1:30 p.m.: New Hire Paperwork
After lunch, carve out some time to complete paperwork for your new worker—for example, tax forms, benefits forms, and contact information.
2:30 p.m.: Role-Specific Orientation
Next up, take some time to get your new team member oriented to their specific role—for example, by giving them an overview of their new position. This is also the time to share information about their team and department—and how the new employee’s position fits into your company’s existing structure.
3:30 p.m.: Introductions
Make sure to set aside time to introduce your new employee to key employees within your company—for example, company leadership, their department head, and their direct manager.
At the end of the day, set aside time to check in with your new team member and see if they have any questions, concerns, or feedback before you wrap up.
New Hire Orientation Best Practices
Want to make the most out of your orientation? Keep these best practices in mind:
Create an Agenda
In order for your orientation to be effective, it needs to be structured—and that means creating an agenda.
Creating an orientation agenda serves a few different purposes. First, it ensures that you have a plan for the day. It also ensures that you cover all the areas you want, intend, and need to cover during the orientation—and that no key element falls through the cracks.
Finally, an agenda lets your new hire know what they can expect throughout the day—which can help them feel more prepared for each session of the orientation.
Before the orientation, create a detailed agenda that outlines each session, the time, and what you’re going to cover. Then, distribute that agenda to your new hires at check-in.
Optimize Orientation for Remote Employees
While the basic framework of orientation is the same for in-person and remote employees, there are certain steps you’ll want to take to optimize the orientation process for remote employees, including:
- Send information ahead of time: With a remote orientation, it’s important to send certain information to your new hire before the actual orientation. For example, if you’re going to be hosting the orientation on a specific video conferencing platform, you’ll need to let your employee know so they can download the platform beforehand. If you’re planning on giving your employee any company swag, you’ll also want to send it ahead of time; that way, they have their swag in hand (which can make them feel a part of the team) before they start orientation.
- Test technology before the orientation: In order to host a successful remote orientation, you’ll need a variety of software and tools (for example, a video conferencing tool and an online document signing platform). Make sure to test all of that technology before orientation to minimize any glitches or tech-related hold-ups.
- Set up one-on-ones: As mentioned, you’ll want to set aside time for new workers to meet with key company contacts. And while that’s important for every new employee, it’s especially important for remote employees (since they won’t have the opportunity to meet those contacts organically and in person). In addition to setting up time for your new employee to meet with company leadership and their direct supervisors, consider setting up remote one-on-ones with the other workers on their team, which can help them settle into their role and department more easily.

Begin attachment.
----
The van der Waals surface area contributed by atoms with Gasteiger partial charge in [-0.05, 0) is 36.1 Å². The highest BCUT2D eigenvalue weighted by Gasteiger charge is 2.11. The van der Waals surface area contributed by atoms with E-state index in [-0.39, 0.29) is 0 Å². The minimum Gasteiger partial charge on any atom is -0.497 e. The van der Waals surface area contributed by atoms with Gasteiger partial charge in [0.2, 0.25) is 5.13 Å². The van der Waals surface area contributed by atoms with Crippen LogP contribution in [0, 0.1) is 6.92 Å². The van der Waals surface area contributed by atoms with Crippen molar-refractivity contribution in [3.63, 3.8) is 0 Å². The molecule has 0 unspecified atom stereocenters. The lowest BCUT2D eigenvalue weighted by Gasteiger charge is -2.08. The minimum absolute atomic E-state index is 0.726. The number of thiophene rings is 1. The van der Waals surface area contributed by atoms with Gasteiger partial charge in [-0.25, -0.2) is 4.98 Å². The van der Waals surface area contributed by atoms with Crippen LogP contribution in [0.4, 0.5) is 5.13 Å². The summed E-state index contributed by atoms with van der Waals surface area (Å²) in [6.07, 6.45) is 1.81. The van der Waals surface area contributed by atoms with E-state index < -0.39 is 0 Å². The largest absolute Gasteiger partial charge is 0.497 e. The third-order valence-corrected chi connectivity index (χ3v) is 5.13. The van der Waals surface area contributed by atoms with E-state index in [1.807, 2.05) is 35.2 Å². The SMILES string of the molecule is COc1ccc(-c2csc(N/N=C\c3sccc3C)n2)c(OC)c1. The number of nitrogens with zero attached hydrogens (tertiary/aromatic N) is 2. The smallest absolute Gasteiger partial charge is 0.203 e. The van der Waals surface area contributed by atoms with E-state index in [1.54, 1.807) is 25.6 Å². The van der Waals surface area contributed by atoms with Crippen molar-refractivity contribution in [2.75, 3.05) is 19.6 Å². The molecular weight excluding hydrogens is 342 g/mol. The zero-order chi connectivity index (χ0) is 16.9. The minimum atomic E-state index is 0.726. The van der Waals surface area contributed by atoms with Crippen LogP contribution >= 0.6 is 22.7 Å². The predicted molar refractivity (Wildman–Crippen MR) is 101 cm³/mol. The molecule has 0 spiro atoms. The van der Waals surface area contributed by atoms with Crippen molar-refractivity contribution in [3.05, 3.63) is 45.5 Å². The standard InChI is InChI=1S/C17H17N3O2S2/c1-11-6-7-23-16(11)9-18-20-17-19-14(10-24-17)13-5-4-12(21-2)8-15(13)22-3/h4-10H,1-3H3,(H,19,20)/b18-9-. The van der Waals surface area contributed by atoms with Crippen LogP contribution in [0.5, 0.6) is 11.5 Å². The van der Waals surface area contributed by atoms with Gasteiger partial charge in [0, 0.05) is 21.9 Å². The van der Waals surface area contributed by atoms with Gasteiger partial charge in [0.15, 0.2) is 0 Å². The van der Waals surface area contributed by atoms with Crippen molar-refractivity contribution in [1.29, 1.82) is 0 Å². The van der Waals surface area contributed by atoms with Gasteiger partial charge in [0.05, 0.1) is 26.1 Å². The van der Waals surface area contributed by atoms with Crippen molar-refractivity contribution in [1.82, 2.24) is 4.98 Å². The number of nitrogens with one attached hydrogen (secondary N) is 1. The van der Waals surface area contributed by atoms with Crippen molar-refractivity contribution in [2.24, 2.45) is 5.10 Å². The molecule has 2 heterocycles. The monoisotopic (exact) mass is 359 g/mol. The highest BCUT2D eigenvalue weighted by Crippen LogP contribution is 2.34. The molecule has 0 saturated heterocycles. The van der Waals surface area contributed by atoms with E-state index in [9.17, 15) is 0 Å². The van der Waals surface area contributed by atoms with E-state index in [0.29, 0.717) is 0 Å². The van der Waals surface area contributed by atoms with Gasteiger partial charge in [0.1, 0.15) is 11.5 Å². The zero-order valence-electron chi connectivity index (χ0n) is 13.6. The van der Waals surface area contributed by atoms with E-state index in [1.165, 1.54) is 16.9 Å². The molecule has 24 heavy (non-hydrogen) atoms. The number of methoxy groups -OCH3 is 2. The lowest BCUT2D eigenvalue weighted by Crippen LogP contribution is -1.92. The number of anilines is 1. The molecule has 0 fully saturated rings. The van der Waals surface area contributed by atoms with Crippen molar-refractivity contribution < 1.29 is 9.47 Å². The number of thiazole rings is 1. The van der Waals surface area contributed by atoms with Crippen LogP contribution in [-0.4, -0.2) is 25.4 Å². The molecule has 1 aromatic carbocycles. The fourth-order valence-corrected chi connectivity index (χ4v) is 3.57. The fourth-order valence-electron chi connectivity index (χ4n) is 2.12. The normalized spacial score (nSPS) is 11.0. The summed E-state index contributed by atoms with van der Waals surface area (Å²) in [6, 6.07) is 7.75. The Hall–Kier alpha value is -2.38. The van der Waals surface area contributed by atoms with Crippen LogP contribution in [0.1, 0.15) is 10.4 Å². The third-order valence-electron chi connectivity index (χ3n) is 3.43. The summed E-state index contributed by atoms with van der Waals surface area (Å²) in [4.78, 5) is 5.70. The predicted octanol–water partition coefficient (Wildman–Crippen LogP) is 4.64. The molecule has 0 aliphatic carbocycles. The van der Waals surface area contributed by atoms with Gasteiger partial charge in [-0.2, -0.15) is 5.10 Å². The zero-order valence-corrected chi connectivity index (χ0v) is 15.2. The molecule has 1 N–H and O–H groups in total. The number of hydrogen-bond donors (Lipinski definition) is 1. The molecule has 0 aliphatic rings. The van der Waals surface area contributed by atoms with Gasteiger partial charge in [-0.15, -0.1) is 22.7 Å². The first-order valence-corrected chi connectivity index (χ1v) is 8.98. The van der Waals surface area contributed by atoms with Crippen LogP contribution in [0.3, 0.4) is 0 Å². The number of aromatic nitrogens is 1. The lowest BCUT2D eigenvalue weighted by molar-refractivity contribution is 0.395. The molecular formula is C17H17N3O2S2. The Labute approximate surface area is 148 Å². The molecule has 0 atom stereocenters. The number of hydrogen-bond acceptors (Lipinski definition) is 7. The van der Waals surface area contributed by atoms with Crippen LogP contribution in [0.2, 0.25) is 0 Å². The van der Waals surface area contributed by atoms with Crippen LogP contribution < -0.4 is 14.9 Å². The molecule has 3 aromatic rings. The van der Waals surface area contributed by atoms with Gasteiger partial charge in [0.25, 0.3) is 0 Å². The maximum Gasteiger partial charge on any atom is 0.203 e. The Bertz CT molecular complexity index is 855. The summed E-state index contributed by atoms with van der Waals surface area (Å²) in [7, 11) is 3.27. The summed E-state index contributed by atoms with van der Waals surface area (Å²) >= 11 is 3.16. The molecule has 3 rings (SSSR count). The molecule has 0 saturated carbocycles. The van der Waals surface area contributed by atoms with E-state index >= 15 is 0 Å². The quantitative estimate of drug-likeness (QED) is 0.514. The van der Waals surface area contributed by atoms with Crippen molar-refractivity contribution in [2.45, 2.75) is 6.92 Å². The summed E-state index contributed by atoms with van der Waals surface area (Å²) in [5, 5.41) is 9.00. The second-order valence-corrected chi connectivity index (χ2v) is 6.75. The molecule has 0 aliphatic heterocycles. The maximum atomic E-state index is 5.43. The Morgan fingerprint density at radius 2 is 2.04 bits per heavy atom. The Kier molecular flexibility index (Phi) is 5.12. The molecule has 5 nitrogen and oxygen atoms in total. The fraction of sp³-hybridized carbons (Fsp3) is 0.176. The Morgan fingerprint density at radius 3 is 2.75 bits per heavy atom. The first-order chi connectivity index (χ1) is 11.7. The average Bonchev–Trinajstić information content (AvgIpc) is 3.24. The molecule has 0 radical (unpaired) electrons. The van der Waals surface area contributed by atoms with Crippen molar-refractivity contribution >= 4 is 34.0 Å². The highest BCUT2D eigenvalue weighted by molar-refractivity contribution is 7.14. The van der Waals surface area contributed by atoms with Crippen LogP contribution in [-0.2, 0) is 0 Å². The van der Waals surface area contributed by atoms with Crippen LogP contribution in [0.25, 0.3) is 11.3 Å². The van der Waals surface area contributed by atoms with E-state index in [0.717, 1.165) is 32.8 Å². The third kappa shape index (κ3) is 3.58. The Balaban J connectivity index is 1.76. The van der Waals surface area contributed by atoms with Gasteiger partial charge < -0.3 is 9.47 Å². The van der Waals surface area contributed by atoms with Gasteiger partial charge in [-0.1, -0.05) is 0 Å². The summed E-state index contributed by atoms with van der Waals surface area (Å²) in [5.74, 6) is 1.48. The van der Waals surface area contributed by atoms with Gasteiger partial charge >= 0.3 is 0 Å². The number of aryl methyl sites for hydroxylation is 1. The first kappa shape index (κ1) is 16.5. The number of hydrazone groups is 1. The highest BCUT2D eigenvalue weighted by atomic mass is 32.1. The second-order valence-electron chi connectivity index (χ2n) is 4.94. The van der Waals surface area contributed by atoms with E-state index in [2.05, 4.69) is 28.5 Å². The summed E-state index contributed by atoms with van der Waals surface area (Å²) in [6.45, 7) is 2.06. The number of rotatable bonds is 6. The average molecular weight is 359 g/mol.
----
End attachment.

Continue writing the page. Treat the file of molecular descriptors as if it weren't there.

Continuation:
Don’t Overwhelm Your New Employee
There’s a lot of ground you need to cover during orientation (and even more during the larger onboarding process)—and trying to cover all of that ground in one day can feel overwhelming for some employees.
Depending on what you’re including in your orientation for new employees—and how much information you have to cover—consider splitting the orientation process over two or more days. This slower approach can help your new employee better absorb all of the orientation information—and keep overwhelm at bay.
Ask for Feedback
The best way to improve your new employee orientation is to ask your new team members what you can do to improve. At the end of each orientation, ask your employees for feedback about the process—what worked, what didn’t work, and what, in their opinion, you can do better. Then, use that feedback to continually optimize and improve the experience for future orientations.
New Hire Orientation FAQs
Have more questions on the orientation process? Here are a few FAQs to consider:
Do Employees Get Paid for New Hire Orientation?
Yes, orientation takes place after an employee has been hired for a position—which means that they get paid for participating in it.
How Long Should New Hire Orientation Last?
New employee orientation should last as long as it takes to introduce your new team member to your company and their role. Generally, that time frame is anywhere between one day and one workweek.
What are the Key Components of a New Hire Orientation?
There are a few key components to include in orientation—including reviewing the company’s history, mission, and values; completing new employee paperwork; reviewing company policies and procedures; and giving employees a tour of the office (or, in the case of remote employees, the digital workplace).
Use New Hire Orientation to Set Your New Employees Up for Success
Orientation is your opportunity to not only make a good first impression on your newest team member, but also to set them up for success as they settle into your company.
And now that you know how to plan and run an effective new employee orientation, all that’s left to do? Get out there and orient your new hires—and use it as a first step for them to have a thriving career at your company.